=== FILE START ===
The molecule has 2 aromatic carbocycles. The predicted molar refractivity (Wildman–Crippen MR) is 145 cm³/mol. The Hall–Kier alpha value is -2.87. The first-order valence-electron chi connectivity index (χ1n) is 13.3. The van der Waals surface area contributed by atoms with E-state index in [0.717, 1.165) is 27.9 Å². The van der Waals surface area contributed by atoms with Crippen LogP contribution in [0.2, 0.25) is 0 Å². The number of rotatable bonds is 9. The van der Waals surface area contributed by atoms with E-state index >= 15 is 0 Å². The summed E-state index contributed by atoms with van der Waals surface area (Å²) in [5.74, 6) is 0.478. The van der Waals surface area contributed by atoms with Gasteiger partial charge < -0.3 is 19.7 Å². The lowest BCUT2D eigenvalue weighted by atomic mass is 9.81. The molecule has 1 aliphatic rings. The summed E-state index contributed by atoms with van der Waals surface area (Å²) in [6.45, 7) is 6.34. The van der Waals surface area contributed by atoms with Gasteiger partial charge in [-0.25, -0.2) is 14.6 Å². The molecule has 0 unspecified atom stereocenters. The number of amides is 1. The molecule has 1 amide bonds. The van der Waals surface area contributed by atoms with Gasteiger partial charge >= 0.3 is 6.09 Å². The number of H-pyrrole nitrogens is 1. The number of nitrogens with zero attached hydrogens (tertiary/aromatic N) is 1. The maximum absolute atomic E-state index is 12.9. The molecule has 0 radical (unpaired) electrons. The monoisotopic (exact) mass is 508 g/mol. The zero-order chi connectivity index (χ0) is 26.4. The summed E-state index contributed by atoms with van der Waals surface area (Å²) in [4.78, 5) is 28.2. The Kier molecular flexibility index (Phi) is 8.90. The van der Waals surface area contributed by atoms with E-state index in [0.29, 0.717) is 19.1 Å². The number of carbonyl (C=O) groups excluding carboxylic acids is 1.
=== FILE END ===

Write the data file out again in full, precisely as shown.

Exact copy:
The molecule has 2 aromatic carbocycles. The predicted molar refractivity (Wildman–Crippen MR) is 145 cm³/mol. The Hall–Kier alpha value is -2.87. The first-order valence-electron chi connectivity index (χ1n) is 13.3. The van der Waals surface area contributed by atoms with E-state index in [0.717, 1.165) is 27.9 Å². The van der Waals surface area contributed by atoms with Crippen LogP contribution in [0.2, 0.25) is 0 Å². The number of rotatable bonds is 9. The van der Waals surface area contributed by atoms with E-state index >= 15 is 0 Å². The summed E-state index contributed by atoms with van der Waals surface area (Å²) in [5.74, 6) is 0.478. The van der Waals surface area contributed by atoms with Gasteiger partial charge < -0.3 is 19.7 Å². The lowest BCUT2D eigenvalue weighted by atomic mass is 9.81. The molecule has 1 aliphatic rings. The summed E-state index contributed by atoms with van der Waals surface area (Å²) in [6.45, 7) is 6.34. The van der Waals surface area contributed by atoms with Gasteiger partial charge in [-0.25, -0.2) is 14.6 Å². The molecule has 0 unspecified atom stereocenters. The number of amides is 1. The molecule has 1 amide bonds. The van der Waals surface area contributed by atoms with Gasteiger partial charge >= 0.3 is 6.09 Å². The number of H-pyrrole nitrogens is 1. The number of nitrogens with zero attached hydrogens (tertiary/aromatic N) is 1. The maximum absolute atomic E-state index is 12.9. The molecule has 0 radical (unpaired) electrons. The monoisotopic (exact) mass is 508 g/mol. The zero-order chi connectivity index (χ0) is 26.4. The summed E-state index contributed by atoms with van der Waals surface area (Å²) in [4.78, 5) is 28.2. The Kier molecular flexibility index (Phi) is 8.90. The van der Waals surface area contributed by atoms with E-state index in [0.29, 0.717) is 19.1 Å². The number of carbonyl (C=O) groups excluding carboxylic acids is 1.